Originally Answered: Electronic Voting has been shown to be easily rigged? Why do we still not have a receipt for our voting?
Because nobody in elected office wants to rock the boat with regard to voting systems. The companies that make the voting systems find it easier to make ones that do not have printers (printers tend to jam, which is a problem they have to work out) and it's generally cheaper and flashier (easier to sell) to make it electronic as well as less work for the local election commissions, hence they like to make electronic machines without receipts. That puts a lot of lobbying money behind the electronic voting machines, which shaped the "Help America Vote Act", which passed in the wake of the Florida disaster in 2000. The act did not make voting better, it made it much worse, even though it made it more uniform. They forced us here in New York, for example, to get rid of our virtually fool proof ancient level machines that never caused any significant problems. We've already had some issues with our new electronic ballots, after dragging our feet for years, as the last State to come into compliance with that law.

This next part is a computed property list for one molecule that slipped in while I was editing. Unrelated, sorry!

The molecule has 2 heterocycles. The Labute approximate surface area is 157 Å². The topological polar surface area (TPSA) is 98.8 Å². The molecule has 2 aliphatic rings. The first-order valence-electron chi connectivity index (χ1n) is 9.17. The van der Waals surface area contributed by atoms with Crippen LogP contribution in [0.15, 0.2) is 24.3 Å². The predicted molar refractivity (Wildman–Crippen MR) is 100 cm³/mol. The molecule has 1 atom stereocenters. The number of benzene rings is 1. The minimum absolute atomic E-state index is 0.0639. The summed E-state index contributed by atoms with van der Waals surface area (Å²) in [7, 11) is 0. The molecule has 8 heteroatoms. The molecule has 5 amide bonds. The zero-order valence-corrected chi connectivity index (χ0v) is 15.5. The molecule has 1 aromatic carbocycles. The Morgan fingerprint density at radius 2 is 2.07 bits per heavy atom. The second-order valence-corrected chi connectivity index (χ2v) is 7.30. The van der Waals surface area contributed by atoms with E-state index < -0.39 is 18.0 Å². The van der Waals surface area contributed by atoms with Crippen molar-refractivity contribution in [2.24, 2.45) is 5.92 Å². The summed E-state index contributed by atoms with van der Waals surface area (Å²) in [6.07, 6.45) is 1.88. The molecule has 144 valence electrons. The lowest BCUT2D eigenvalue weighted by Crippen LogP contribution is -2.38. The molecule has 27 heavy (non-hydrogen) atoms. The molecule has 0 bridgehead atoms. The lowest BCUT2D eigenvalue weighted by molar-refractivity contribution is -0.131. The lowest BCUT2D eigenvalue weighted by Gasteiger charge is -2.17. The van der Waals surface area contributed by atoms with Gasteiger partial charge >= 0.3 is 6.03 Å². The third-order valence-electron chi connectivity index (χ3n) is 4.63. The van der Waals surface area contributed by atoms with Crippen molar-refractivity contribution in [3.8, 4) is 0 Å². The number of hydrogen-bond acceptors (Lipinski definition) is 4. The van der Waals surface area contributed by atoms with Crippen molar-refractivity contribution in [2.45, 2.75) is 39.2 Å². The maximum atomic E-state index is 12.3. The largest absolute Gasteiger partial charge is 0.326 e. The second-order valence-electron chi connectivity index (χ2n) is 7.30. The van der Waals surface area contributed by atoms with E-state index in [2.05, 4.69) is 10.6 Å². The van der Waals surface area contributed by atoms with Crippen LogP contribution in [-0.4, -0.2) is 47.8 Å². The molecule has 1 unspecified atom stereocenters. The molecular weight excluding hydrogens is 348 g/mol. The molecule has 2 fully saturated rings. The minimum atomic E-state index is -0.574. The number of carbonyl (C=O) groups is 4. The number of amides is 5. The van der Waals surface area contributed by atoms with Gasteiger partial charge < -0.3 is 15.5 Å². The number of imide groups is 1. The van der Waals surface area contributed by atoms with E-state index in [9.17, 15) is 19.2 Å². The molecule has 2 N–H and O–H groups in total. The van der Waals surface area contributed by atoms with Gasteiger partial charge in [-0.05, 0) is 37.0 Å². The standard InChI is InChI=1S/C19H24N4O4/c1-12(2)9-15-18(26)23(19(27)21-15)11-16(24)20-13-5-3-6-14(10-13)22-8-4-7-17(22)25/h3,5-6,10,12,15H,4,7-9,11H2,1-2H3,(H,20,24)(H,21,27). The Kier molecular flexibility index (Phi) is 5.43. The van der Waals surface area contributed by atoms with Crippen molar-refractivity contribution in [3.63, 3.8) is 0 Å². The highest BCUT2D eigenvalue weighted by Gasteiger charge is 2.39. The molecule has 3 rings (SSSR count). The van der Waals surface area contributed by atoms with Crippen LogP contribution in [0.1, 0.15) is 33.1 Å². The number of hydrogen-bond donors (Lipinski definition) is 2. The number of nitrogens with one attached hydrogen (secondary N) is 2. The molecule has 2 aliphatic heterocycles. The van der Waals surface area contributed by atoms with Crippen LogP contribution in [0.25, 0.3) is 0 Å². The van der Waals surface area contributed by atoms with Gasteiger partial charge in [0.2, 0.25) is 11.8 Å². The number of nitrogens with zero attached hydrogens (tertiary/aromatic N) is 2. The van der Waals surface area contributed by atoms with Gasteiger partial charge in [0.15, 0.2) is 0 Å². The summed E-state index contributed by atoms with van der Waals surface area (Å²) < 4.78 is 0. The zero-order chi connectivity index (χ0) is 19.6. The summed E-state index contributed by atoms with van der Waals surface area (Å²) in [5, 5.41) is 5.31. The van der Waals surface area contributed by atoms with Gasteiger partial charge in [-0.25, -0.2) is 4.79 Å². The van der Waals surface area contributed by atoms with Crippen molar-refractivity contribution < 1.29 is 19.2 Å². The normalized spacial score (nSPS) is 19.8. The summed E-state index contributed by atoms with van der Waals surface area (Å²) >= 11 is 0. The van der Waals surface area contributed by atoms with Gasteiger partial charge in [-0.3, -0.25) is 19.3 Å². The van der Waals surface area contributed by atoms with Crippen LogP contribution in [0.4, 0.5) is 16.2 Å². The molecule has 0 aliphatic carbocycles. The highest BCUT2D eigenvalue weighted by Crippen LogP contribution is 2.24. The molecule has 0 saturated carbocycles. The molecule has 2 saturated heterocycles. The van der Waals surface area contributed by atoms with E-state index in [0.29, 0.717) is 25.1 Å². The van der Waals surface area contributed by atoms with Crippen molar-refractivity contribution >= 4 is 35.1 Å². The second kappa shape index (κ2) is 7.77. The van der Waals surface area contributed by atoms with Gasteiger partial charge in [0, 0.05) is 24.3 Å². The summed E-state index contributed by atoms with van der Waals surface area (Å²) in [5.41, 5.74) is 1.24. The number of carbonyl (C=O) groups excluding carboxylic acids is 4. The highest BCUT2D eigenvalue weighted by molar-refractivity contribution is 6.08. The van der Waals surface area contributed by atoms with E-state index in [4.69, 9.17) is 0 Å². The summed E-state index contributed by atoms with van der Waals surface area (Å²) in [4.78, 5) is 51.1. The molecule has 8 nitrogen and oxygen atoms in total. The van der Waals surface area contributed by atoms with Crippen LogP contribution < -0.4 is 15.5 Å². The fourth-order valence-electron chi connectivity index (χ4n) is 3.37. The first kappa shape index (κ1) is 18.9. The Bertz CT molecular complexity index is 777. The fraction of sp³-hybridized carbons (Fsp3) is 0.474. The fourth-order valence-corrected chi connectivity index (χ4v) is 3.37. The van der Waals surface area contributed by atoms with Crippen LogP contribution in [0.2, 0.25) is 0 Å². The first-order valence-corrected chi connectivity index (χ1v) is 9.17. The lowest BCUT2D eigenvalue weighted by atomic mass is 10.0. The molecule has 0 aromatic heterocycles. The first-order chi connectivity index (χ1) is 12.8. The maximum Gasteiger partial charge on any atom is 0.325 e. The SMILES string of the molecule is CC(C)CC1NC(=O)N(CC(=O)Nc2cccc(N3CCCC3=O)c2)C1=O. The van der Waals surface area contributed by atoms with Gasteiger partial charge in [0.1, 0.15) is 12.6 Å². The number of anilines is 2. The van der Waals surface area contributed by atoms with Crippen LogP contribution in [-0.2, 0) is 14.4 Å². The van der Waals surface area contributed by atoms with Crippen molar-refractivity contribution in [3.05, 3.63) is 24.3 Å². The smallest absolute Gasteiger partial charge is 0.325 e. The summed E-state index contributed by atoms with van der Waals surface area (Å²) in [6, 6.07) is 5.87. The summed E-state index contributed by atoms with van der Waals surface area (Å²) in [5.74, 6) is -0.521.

There have been some who pointed out the The President of Deibold, the largest manufacturer of electronic voting machines, stated he would do whatever he could to get Bush reelected. While it's possible he stole the election and it would be very difficult to tell if he did, the far more likely fear is that one lone hacker could alter the outcome of an entire State without leaving any trace. Several experts have demonstrated that this is possible with the current technology used in most States and while there is no evidence it has happened, it would be very hard to prove if it had.
And that's true for either party. But the people elected under that system usually don't want to change it.
EDIT: Uncle Pennybags, you don't take the receipt with you, as another poster pointed out. It is used to do a hand recount in case of a challenge
And if the machines themselves have fraudulent software, that can be traced. The hackers who alter the machines do it by altering the vote count directly and use software that will delete itself after infecting other machines. They can potentially alter an entire voting district, not just one machine or polling place. In the right district, that can alter the entire State without raising much suspicion. Again, there's no evidence this has happened, but I don't like that it could happen, or even could have happened, with little or no evidence.